Steven Dietz

Donor Spotlight
Selfie of an older white man with grey hair and wire glasses

By Museum and Memorial volunteer Ted Iliff

When you try to describe what Steven Dietz has done to help the National WWI Museum and Memorial, one word will do.


The retired Merriam, Kan., Information Security Specialist has compiled a remarkable record of volunteering and donating since 2007, not long after the expanded Museum and Memorial opened.

“I became a volunteer after 51, wanting to pursue a long-term service/volunteer role which would continue once I retired,” Dietz says. “The Museum provides this outlet.”

His duties evolved from daily operations volunteer to team leader, VIPS (security), special events and special services.

In 2011, he found his sweet spot as a volunteer in the Edward Jones Research Center.

“The Research Center is why I have come to cherish the Museum,” he says. “It provides research services worldwide. And I am always amazed at the new discoveries when I volunteer in the Research Center.

“Potentially, my best experiences with the Museum have been when I used Research Center resources to help individuals doing research on elements of which I had no knowledge prior to my effort. Finding the detail in the resources available is truly rewarding.”

As his involvement with the Museum and Memorial has deepened, so has his appreciation of its status as “one of the treasures of Kansas City.” He underscored that admiration by adding the Museum and Memorial to his estate planning as a founding member of the Pershing Legacy Society, ensuring his generosity will always be recognized with his name on a donor wall and in annual reports. Members also receive invitation to exclusive Museum and Memorial events.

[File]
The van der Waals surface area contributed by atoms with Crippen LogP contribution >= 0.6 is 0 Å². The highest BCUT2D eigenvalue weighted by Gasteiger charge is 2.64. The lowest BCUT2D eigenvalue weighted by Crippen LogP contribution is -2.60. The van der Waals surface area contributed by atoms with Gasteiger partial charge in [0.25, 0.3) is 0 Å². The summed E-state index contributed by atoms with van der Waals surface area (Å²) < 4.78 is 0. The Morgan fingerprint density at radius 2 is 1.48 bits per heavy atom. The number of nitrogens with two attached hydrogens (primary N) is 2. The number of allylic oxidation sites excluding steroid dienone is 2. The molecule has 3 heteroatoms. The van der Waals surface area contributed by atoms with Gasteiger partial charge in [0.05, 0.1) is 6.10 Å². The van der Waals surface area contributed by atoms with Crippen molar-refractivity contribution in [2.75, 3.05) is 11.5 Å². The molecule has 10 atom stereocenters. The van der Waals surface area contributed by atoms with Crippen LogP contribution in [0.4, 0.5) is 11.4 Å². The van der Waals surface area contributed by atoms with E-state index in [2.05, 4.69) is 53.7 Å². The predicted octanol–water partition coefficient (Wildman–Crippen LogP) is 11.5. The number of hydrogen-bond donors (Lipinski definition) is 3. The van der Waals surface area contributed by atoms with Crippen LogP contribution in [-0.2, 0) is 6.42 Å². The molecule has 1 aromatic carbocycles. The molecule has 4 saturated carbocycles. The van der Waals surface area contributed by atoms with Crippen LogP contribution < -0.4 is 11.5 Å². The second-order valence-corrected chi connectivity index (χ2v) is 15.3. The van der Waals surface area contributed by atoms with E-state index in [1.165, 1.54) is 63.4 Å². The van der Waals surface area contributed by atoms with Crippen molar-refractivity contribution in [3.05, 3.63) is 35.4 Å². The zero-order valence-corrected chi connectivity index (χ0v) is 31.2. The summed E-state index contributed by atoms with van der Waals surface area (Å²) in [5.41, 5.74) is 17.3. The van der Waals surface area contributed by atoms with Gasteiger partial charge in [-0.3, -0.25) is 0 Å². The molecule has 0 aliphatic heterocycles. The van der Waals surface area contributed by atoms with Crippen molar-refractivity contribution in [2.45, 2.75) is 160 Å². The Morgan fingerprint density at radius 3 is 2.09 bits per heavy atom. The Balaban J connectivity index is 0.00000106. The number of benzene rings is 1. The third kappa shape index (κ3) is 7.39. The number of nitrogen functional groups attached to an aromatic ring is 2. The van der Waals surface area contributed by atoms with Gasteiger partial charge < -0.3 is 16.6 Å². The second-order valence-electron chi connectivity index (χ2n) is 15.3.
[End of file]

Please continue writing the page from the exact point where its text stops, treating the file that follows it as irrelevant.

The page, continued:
“The Museum provides Kansas City a prominent leadership role as it relates to the war’s history and its impact on current events 100+ years later,” he says. “That is what makes the Museum so important. Most people have no knowledge of the historic documents repository in the Museum.”

He expects public awareness of the Museum and Memorial’s archives will grow because the digitization of documents for online access “will assist anyone from the genealogist to the history researcher.”

Despite his wide scope of knowledge, he cites one small artifact as his favorite item in the Museum. It’s an envelope addressed by Dr. Josephine Davis, one of the first women surgeons in Kansas, to her husband George, also a doctor, who was working for the Red Cross in 1918.

“I was a delivery boy for a drugstore in Ottawa, Kan., in the early 1970s,” he recalls. “I delivered medicines to her. Imagine my surprise seeing the envelope as I was learning the Museum. It brought home to me the elements of unplanned connections to the war.”

Dietz has extended his generosity to the Museum and Memorial in more ways than volunteering. In addition to financial donations, he has submitted several artifacts from the period to the Museum’s collection. They include a maps, postcards and a naval aviator’s study notebook.

“I am not a hoarder by any stretch,” he says, “but when I find an interest, I would fully invest myself.”

He calls himself a collector and a “failed historian.” He has unquestionably collected more insight than most people about the Museum and Memorial and about World War I. As for the other label, “historian” works. “Failed” absolutely does not.

Two-ring binder with handwritten notes on the pages
Excerpt from the training study book belonging to William Hugh Bard from his initial flight instruction in 1918 at the Massachusetts Institute of Technology (MIT) – donated by Steven Dietz